Thursday, September 1, 2022

Lorali (Former Viceroy Hotel) Gets The Okay To Resume Renovations


The Lorali (1039 W Lawrence) announced its plans to convert 161 SRO units into 80 residential apartments plus ground floor retail in 2019, but the age and condition of the building made it hard to get the project off the ground. The owner finally got the red tape and permits sorted out late in August.

A reader sent the attached photo and let us know that construction work began on Tuesday, August 30th, and is ongoing.

The price of the renovation will be $5,000,000, according to the building permit, and will include interior and exterior renovations, which will include a lounge and a retail space. 10% of the units will be classified as affordable housing and former residents of the Lorali will have first choice to return.

A brief history of the building: According to Jazz Age Chicago, the Viceroy Hotel was built in 1926 as a residential hotel with 144 rooms, and was designed by the same architects who came up with the Aragon Ballroom and Lawrence House.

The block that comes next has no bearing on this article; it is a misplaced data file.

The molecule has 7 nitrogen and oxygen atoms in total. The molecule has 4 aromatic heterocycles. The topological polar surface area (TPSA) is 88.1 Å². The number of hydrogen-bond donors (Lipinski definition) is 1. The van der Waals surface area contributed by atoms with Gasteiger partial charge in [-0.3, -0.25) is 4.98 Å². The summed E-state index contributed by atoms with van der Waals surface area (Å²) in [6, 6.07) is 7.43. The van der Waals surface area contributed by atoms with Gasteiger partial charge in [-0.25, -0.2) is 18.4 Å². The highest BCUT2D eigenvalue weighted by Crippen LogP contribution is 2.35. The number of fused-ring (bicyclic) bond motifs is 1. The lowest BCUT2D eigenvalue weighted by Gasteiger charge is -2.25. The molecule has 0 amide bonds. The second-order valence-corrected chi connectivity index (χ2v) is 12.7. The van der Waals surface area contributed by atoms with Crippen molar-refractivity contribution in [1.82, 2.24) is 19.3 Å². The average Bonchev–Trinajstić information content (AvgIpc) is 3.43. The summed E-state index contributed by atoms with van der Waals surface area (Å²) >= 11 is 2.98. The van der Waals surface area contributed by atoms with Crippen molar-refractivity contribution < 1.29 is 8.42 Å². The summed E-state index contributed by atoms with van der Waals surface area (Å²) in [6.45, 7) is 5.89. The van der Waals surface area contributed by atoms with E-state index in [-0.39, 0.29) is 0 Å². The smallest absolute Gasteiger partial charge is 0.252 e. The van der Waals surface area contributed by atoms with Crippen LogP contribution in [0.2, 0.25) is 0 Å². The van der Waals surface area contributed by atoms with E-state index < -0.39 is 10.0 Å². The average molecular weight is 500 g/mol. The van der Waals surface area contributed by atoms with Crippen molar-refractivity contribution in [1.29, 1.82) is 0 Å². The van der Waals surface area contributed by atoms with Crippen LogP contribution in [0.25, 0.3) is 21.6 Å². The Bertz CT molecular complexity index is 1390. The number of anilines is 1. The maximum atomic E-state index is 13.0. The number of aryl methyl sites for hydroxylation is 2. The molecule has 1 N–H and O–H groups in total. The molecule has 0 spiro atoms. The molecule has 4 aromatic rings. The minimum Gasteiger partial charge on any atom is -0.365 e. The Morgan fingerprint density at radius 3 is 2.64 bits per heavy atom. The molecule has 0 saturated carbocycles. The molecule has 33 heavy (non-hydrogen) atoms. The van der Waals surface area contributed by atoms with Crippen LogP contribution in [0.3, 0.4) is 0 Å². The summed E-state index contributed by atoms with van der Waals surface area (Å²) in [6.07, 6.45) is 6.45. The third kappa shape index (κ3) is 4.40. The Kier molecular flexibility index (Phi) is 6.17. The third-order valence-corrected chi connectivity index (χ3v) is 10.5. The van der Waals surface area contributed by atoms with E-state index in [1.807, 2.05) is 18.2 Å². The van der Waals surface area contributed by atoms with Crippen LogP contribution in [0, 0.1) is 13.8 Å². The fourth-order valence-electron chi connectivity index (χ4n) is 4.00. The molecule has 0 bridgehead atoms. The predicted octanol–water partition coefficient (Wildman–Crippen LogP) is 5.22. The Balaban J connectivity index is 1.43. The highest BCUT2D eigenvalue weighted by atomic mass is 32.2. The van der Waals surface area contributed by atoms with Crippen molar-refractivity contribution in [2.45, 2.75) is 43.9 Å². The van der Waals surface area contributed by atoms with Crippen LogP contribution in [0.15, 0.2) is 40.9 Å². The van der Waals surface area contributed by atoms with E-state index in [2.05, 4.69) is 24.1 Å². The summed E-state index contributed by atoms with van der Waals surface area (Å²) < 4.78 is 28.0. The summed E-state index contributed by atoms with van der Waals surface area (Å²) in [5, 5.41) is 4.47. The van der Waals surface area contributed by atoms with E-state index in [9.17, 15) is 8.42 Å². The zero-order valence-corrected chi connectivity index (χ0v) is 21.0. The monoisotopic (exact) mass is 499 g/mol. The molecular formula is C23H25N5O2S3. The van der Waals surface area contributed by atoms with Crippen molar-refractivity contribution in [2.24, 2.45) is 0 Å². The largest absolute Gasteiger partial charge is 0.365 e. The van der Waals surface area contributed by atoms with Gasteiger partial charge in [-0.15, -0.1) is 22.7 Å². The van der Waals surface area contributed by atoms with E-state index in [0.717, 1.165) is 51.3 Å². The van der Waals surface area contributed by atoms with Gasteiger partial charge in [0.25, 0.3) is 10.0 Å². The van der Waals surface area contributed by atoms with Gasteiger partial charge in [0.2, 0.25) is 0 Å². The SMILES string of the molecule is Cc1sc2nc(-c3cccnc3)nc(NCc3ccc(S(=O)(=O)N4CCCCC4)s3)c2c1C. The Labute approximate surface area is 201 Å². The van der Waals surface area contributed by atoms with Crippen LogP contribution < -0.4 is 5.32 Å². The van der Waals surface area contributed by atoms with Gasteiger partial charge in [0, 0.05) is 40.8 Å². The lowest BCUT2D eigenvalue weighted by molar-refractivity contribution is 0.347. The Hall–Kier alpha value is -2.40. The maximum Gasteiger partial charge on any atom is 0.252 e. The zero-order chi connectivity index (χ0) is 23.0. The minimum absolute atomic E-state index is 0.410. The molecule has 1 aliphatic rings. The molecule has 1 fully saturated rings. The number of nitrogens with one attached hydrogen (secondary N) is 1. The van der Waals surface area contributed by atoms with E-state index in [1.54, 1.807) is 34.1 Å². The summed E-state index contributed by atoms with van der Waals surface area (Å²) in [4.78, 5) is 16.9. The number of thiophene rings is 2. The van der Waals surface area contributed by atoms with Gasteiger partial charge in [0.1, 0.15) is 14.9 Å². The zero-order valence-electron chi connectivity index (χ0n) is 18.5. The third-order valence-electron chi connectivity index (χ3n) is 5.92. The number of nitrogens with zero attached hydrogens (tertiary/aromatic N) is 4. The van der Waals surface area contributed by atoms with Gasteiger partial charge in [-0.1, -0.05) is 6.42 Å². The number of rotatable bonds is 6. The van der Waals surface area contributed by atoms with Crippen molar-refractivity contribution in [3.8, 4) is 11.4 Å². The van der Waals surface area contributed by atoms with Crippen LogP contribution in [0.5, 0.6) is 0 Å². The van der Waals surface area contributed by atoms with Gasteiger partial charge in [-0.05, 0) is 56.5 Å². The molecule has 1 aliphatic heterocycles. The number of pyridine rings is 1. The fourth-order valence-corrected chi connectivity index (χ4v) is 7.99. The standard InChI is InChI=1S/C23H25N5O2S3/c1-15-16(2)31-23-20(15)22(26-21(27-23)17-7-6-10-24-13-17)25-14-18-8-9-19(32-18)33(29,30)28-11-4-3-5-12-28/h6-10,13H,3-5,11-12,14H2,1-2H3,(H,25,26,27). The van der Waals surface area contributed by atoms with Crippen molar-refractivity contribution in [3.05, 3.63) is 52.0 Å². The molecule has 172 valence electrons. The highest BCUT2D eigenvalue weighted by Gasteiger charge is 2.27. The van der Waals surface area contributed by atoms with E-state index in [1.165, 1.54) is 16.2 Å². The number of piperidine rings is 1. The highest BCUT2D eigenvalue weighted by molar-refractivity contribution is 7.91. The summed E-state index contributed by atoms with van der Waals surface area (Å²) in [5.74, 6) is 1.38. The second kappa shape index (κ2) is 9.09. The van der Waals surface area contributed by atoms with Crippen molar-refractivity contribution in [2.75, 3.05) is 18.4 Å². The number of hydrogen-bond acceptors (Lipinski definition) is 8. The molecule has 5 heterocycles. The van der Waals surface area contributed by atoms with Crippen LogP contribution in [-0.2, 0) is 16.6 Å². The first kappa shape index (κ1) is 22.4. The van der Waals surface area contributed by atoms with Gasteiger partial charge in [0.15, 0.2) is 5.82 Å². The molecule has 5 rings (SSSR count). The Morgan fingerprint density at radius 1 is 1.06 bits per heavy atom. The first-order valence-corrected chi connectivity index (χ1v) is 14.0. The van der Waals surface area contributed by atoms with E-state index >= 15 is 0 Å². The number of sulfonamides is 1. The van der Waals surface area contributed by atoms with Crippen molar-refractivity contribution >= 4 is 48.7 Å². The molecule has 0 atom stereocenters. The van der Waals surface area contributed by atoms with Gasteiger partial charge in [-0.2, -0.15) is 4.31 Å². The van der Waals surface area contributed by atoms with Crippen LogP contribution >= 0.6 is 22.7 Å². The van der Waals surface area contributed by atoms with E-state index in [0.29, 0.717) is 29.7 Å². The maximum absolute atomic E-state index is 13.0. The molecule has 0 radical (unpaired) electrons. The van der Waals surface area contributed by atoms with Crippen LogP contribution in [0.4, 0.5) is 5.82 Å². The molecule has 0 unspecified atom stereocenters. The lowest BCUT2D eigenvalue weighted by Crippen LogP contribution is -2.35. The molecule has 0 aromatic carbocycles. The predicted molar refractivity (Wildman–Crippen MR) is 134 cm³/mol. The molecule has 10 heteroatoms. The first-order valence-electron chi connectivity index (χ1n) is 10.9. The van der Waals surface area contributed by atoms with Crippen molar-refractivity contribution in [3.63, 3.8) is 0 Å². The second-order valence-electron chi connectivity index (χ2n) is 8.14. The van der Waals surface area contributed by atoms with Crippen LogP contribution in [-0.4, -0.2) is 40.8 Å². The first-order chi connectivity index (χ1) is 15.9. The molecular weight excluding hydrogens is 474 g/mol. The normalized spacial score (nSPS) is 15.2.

The beautiful exterior terra cotta was manufactured by the American Terra Cotta Company. The hotel originally had an indoor swimming pool. The nightclub "Viceroy Palais" was on the mezzanine floor and had a house band, Phil Levinson's Viceroy Palais Syncopators. Room rates in 1928 started at $12.50 per week.

After the hotel closed, the building was converted to senior living in the late 1960s and was then known as the Crown Plaza. The current owner, Jim Stoller, bought it approximately 23 years ago.

Because of the building's age, it was functionally obsolete and no longer useable as a living space due to the requirements of the city's Life Safety Ordinance. 

As part of the current renovation, the owner is bringing the building up to code as part of the renovation. The city requested that the outside fire escapes be removed and sprinklers and other safety equipment must be installed to meet code. The elevators are also original to 1926 and must be replaced, as there is no one who manufactures parts for them anymore. There are other changes that must be made to make the building ADA-compliant, and the plumbing and heating systems must be replaced.

We expect to see construction complete by mid-2023 with occupancy shortly thereafter. We are thrilled to see this beautiful building saved and part of Uptown for many years to come.

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